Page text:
The first thirty minutes was rather quiet, with only one bite being registered. I eventually started to hook into a few bites and before long there was a steady stream of fish coming to the kayak.

First up was a small Dab, it actually did quite well to swallow the size 3 hook. There were clearly many Dabs in the area as one after the other was caught. The top two hooks were on short 6” snoods tied to equally short twisted metal booms. The lower trace was set rather longer at around 12” and close to the weight to get the bait on the seabed. It was this lower hook,baited with ragworm, that was accounting for the Dabs. They were all small fish averaging about 20cm in length.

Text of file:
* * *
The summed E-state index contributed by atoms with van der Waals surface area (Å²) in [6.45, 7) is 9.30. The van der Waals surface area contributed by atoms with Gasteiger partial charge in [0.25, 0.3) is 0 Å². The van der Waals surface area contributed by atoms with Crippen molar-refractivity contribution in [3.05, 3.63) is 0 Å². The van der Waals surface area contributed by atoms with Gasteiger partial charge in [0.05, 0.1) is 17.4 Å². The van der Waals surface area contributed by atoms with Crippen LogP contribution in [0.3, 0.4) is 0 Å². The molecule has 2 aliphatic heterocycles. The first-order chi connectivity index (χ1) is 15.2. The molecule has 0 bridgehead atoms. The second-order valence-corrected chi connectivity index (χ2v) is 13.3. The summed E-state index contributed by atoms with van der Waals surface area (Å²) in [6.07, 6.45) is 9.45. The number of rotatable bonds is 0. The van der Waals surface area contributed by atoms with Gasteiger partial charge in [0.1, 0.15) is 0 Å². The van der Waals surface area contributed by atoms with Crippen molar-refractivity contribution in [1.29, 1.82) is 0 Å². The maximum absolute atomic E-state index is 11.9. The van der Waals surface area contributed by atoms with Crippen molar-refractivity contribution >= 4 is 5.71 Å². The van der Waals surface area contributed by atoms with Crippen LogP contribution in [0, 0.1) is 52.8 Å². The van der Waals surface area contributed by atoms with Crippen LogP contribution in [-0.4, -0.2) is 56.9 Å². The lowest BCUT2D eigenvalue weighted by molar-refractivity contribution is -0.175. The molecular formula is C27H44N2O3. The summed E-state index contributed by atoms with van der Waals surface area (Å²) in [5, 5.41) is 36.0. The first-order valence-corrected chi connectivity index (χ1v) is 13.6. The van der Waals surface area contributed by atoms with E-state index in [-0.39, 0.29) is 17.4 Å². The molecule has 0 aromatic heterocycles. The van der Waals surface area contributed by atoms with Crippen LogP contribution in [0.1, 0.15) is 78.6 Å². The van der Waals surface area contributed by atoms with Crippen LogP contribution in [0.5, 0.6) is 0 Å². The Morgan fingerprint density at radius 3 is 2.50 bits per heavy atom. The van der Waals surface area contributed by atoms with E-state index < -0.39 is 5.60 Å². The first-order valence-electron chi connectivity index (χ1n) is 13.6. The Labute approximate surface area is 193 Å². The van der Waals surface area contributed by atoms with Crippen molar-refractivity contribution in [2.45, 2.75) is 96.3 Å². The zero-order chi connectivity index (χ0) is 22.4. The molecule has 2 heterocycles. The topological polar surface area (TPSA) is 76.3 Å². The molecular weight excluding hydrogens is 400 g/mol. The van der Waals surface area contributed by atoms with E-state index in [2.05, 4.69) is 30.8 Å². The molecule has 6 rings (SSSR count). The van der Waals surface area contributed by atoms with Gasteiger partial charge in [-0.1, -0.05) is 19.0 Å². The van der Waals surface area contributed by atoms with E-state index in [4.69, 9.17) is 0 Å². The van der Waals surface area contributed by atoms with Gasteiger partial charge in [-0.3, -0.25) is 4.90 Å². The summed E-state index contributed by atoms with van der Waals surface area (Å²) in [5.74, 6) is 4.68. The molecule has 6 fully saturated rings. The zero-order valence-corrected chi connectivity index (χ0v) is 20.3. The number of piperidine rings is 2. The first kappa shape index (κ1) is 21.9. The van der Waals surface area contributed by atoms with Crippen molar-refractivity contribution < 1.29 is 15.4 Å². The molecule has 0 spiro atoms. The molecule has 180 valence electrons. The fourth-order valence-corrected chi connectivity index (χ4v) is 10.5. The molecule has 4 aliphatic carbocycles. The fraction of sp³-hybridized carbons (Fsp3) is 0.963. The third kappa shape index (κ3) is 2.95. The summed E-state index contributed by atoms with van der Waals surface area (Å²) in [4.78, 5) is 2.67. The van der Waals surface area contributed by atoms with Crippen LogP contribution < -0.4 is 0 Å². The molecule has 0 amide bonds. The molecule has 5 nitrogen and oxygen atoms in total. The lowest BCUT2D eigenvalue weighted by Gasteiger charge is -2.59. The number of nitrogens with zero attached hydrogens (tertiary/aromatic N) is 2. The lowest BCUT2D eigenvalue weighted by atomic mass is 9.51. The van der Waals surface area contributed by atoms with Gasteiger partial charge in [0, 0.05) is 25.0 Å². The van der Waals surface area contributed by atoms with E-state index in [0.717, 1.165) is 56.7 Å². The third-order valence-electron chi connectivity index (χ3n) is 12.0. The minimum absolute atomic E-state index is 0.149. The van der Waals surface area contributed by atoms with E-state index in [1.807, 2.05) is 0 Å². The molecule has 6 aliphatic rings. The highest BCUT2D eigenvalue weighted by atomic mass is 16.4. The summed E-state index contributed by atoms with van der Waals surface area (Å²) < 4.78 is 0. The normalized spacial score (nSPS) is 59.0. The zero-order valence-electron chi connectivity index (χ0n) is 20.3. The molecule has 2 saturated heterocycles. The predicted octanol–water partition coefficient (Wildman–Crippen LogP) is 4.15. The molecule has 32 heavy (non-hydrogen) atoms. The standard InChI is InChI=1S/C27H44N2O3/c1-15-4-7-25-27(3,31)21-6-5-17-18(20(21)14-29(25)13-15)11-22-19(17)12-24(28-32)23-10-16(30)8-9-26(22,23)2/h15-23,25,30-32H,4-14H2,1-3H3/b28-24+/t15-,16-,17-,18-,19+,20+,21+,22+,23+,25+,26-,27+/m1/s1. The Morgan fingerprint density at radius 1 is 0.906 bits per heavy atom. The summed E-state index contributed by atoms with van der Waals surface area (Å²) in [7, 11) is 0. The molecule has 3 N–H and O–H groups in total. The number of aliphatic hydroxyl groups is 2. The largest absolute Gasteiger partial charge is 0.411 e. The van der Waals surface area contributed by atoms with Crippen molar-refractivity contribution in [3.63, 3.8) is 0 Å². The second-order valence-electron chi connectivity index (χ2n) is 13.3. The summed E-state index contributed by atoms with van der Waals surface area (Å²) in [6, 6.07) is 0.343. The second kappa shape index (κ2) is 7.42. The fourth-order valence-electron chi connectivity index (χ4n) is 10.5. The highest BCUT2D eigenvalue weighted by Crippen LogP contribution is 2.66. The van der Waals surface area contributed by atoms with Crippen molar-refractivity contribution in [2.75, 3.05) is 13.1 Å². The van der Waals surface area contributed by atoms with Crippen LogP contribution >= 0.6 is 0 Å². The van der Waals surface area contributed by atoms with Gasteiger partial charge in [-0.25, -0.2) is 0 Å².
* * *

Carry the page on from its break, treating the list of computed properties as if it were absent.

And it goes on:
After about half a dozen Dabs I hooked into something that felt distinctly different, it seemed that I was finally going to catch another species!. A Gurnard appeared next to the kayak and once aboard the blue-tinged pectoral fins identified it as a Tub Gurnard. These are a rather odd looking fish and are noted for croaking like a frog when out of the water, though this one remained rather quiet.

The Gurnards continued to appear, though he remainder were all small Grey Gurnards. These Gurnards are a rather spikey in places and require a little care when handling them.

There was a few quiet moments, time to enjoy the glorious scenery around the bay. Despite the Bay being located on the Bristol Channel, it’s sheltered from the tidal flow and only light weights are required to hold bottom. Venturing out of the bay around the headlands will expose the kayak angler to tidal rips and is best avoided.